Health literacy empowers patients to make own decisions


A sad moment with his ailing father crystalized the value of health literacy for Dr. Michael J. Miller.

His father, suffering from Stage 4 heart failure, had exhausted his treatment options and his cardiologist suggested he enroll in a new treatment study, said Dr. Miller during his keynote address at the 2nd Annual UNT Health Science Center Health Literacy Symposium.

His father sought his son’s advice and showed him the study’s thick, complicated consent package. His father, Dr. Miller realized, didn’t understand a word of it.

“He didn’t understand anything about this study — the risks or the benefits,” Dr. Miller said. “They had taken away the man’s choice, essentially. Can we really place a value on the dignity of being able to make your own decisions?”

Dr. Miller, Associate Professor at the University of Oklahoma College of Pharmacy, spoke to more than 150 representatives of the hospital industry and nonprofit and faith-based organizations at the symposium focused on improving health literacy in Tarrant County.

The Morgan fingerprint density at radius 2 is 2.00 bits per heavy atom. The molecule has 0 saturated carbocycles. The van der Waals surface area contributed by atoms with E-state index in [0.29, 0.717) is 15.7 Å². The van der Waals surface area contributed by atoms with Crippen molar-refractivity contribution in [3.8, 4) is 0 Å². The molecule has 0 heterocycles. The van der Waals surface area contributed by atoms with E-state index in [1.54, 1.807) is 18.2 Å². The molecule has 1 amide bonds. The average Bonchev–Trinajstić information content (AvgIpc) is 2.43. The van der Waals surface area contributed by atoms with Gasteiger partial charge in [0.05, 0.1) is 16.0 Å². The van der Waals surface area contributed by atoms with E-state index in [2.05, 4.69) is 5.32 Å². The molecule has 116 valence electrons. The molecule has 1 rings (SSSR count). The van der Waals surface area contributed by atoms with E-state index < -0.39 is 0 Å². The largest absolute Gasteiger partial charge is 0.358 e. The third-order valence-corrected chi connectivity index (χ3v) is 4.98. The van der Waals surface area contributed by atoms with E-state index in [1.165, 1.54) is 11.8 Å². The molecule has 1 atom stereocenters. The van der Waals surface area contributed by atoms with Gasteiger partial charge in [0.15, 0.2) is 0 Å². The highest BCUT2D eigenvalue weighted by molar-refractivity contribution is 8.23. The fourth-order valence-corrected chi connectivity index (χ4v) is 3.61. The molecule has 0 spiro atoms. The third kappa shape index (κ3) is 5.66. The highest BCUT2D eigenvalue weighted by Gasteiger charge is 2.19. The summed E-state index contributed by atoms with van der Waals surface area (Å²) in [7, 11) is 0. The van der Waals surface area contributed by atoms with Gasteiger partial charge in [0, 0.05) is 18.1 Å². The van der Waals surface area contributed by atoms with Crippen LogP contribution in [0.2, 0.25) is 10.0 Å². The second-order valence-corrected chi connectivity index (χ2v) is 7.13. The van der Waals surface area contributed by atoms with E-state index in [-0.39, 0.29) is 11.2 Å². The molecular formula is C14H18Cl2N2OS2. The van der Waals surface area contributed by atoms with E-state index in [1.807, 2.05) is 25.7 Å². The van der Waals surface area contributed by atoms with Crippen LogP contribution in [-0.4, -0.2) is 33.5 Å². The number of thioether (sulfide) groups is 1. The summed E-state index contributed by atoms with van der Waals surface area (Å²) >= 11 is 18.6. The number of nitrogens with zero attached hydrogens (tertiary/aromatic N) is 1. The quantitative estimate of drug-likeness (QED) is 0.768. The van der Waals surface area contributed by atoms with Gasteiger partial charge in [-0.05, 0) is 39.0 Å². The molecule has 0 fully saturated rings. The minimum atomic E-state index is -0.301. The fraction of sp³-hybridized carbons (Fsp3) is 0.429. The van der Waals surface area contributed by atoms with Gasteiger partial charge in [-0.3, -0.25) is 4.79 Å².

It is estimated that one-third to one-half of the U.S. population has a low level of health literacy, meaning they may have trouble filling out complex forms, managing chronic diseases or properly taking medications.

Dr. Richard Kurz, Dean of the School of Public Health, said the symposium provided attendees valuable skills and knowledge to help build health literate organizations in Tarrant County.

The symposium was co-sponsored by United Way of Tarrant County, its Area Agency on Aging, and Texas Health Resources.

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